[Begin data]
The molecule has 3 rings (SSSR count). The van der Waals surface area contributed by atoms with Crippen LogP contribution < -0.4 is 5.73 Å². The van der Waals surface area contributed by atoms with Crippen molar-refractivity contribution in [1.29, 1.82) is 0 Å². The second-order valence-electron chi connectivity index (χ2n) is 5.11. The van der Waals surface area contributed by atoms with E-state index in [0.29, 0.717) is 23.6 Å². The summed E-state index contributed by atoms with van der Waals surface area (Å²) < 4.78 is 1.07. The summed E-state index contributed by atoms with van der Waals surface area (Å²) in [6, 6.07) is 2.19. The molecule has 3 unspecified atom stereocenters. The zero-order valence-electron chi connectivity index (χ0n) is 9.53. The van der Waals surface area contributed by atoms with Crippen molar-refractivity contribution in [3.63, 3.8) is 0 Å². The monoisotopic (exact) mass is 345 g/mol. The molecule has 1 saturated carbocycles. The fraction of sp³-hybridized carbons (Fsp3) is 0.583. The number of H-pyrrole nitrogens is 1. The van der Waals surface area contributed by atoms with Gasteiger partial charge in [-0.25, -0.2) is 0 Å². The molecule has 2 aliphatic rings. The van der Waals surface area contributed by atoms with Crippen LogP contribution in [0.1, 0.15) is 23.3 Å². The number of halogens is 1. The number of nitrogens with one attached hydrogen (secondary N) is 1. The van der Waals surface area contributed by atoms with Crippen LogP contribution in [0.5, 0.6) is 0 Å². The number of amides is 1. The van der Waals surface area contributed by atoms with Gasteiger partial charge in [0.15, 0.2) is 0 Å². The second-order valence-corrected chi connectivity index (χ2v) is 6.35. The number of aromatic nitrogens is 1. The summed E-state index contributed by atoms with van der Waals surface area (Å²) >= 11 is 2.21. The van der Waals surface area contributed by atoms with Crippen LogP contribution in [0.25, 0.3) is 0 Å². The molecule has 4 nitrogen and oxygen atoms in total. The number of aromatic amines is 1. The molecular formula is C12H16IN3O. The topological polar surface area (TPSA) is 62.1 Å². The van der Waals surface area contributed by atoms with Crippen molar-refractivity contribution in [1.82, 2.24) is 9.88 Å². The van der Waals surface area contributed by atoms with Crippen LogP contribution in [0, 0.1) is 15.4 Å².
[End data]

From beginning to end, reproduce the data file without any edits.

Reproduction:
The molecule has 3 rings (SSSR count). The van der Waals surface area contributed by atoms with Crippen LogP contribution < -0.4 is 5.73 Å². The van der Waals surface area contributed by atoms with Crippen molar-refractivity contribution in [1.29, 1.82) is 0 Å². The second-order valence-electron chi connectivity index (χ2n) is 5.11. The van der Waals surface area contributed by atoms with E-state index in [0.29, 0.717) is 23.6 Å². The summed E-state index contributed by atoms with van der Waals surface area (Å²) < 4.78 is 1.07. The summed E-state index contributed by atoms with van der Waals surface area (Å²) in [6, 6.07) is 2.19. The molecule has 3 unspecified atom stereocenters. The zero-order valence-electron chi connectivity index (χ0n) is 9.53. The van der Waals surface area contributed by atoms with Crippen molar-refractivity contribution in [3.63, 3.8) is 0 Å². The monoisotopic (exact) mass is 345 g/mol. The molecule has 1 saturated carbocycles. The fraction of sp³-hybridized carbons (Fsp3) is 0.583. The number of H-pyrrole nitrogens is 1. The van der Waals surface area contributed by atoms with Gasteiger partial charge in [-0.25, -0.2) is 0 Å². The molecule has 2 aliphatic rings. The van der Waals surface area contributed by atoms with Crippen LogP contribution in [0.1, 0.15) is 23.3 Å². The number of halogens is 1. The number of nitrogens with one attached hydrogen (secondary N) is 1. The van der Waals surface area contributed by atoms with Crippen LogP contribution in [0.5, 0.6) is 0 Å². The number of amides is 1. The van der Waals surface area contributed by atoms with Gasteiger partial charge in [0.15, 0.2) is 0 Å². The second-order valence-corrected chi connectivity index (χ2v) is 6.35. The number of aromatic nitrogens is 1. The summed E-state index contributed by atoms with van der Waals surface area (Å²) >= 11 is 2.21. The van der Waals surface area contributed by atoms with Crippen LogP contribution in [0.25, 0.3) is 0 Å². The molecule has 4 nitrogen and oxygen atoms in total. The number of aromatic amines is 1. The molecular formula is C12H16IN3O. The topological polar surface area (TPSA) is 62.1 Å². The van der Waals surface area contributed by atoms with Crippen molar-refractivity contribution in [1.82, 2.24) is 9.88 Å². The van der Waals surface area contributed by atoms with Crippen LogP contribution in [0, 0.1) is 15.4 Å².